A junior lecturer and PhD student in Mathematical Sciences, Jacques Rabie, rubbed shoulders with some of the top researchers in his field at the Heidelberg Laureate Forum (HLF) in Germany recently. He was one of 200 young researchers from more than 50 countries worldwide who were selected for this honour.
The HLF is modeled on the concept of the Lindau Nobel Laureate Meetings, which annually provides young researchers the chance to engage with Nobel Laureates. As there are no Nobel Awards for computer science or mathematics, the HLF has since 2013 provided young mathematicians and computer scientists the opportunity to interact and learn from laureates in their fields too, all of whom have been winners of prestigious prizes such as the ACM Prize in Computing, the ACM AM Turing Award, the Fields Medal, Abel Prize and the Nevanlinna Prize.
The 2022 edition is the first in person event since the Covid-19 pandemic, as virtual events were held in 2020 and 2021.
At the opening event, held on Sunday 18 September 2022, HLF chair and managing director of the Klaus Tschira Foundation, said that the passion and dedication to research of the laureates and young researchers attending is the lifeblood of the Forum. She urged the participants to spend as much time networking as possible, and to learn from each other.
Workshops, panel discussions and seminars by laureates are par for the course of the HLF, as are social events aimed at providing the attendees enough time to have meaningful conversations. A boat trip down the Neckar River, a visit to the Speyer Museum of Technology, a Bavarian evening and a visit to the Heidelberg Castle are always among the highlights of the weeklong event.
Rabie says he is indeed taking the opportunity at HLF to network as much as possible with others in the field of algebra, and also to look for new lines of thought and research to explore.
“It is also interesting to chat to others about the world of work, and to hear how they experience it," he adds.
Although Rabie admits it is not always easy to do, he believes in having conversations and sharing about the work that one does, and the value of working together with others. In this sense, he admires the example set by the Hungarian mathematician Paul Erdős, whose mission it was to collaborate with as many fellow researchers as possible.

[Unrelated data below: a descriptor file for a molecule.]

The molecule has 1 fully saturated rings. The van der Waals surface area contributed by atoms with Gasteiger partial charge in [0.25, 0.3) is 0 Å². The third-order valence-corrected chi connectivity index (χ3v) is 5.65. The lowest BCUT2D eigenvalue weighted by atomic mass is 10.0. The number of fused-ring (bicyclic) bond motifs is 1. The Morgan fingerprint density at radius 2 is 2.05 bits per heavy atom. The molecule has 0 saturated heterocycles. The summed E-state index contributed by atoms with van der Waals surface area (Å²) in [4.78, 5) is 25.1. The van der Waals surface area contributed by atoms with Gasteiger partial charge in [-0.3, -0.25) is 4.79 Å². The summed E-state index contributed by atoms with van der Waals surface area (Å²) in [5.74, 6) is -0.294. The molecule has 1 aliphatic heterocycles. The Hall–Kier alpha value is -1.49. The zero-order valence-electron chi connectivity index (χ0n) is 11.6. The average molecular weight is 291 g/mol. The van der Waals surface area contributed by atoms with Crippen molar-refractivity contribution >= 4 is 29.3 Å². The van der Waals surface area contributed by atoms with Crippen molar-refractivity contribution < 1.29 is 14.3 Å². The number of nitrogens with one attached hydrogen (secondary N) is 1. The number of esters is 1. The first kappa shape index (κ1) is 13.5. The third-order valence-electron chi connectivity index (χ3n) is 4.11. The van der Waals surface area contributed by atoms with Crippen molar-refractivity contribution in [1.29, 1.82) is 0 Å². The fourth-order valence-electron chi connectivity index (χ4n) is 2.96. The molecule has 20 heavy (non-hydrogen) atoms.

“If you do not share the work that you do, you are actually limiting the field that you are working in," adds Rabie, who authored an article on the topic of competition and collaboration in the maths field for the online publication Wisaarkhu.
Rabie recently submitted his PhD and hopes to graduate at the end of 2022. His thesis focused on the field of near vector-spaces, and through it he contributed his own ideas on its theory, geometry and hyperstructures.
He is also in the midst of his first year as a junior lecturer at SU, and is now looking for postdoctoral opportunities.
It's so far been a good 2022 for the young mathematician from the Class of 2015 at Linden High School in Johannesburg. His first paper, co-authored with his supervisor Prof Karin-Therese Howell of the SU Department of Mathematical Sciences, was published in January in the journal Quaestiones Mathematicae.
They wrote on the geometries with non-commutative joins and their application to near-vector spaces. The duo has contributed to the theory of the geometry of near-structures by defining a near-linear space, proving some properties and showing that by adding some axioms they could arrive at a nearaffine space. They used some of the geometric results to prove an open problem in near-vector space theory, namely that a subset of a near-vector space that is closed under addition and scalar multiplication is a subspace.
“A nearaffine space is a generalisation of the traditional affine space, for which the line joining two points generally depends on the order in which the points are joined, i.e. the map sending a pair of different points to their common line is noncommutative," he explained during a recent talk in his home department.
Rabie enjoys teaching, and helping others to understand difficult concepts. It is a role that he had already taken on at school, often helping others who were struggling with mathematics in afterschool programmes. At SU he started tutoring and working as a teaching assistant in his second year. During the Covid-19 lockdown period, he incorporated cartoons and jokes into his learning material to try and make the experience of online classes and tutorials a bit less daunting for his students.
During 2020 helped to remodel teaching material for Mathematics 114 and 144 at the start of the Covid-19 pandemic, and subsequently to prepare the courses for the Augmented Remote Teaching, Learning, and Assessment (ARTLA) model followed by SU in 2021.
About his teaching philosophy, he says: “I believe there is no better substitution to independent practice when it comes to mathematics learning. However, this does not mean that students should be left entirely to self-study. The most important task of a lecturer is to create an environment most conducive to independent learning. This can for instance be achieved by giving some introductory problems before lectures to introduce the topics to be discussed in the lecture, and then some further problems designed for reflection after the lecture."
He believes increased student engagement can be achieved by encouraging student questions and participation in lectures, and using lecturing material that is visually stimulating.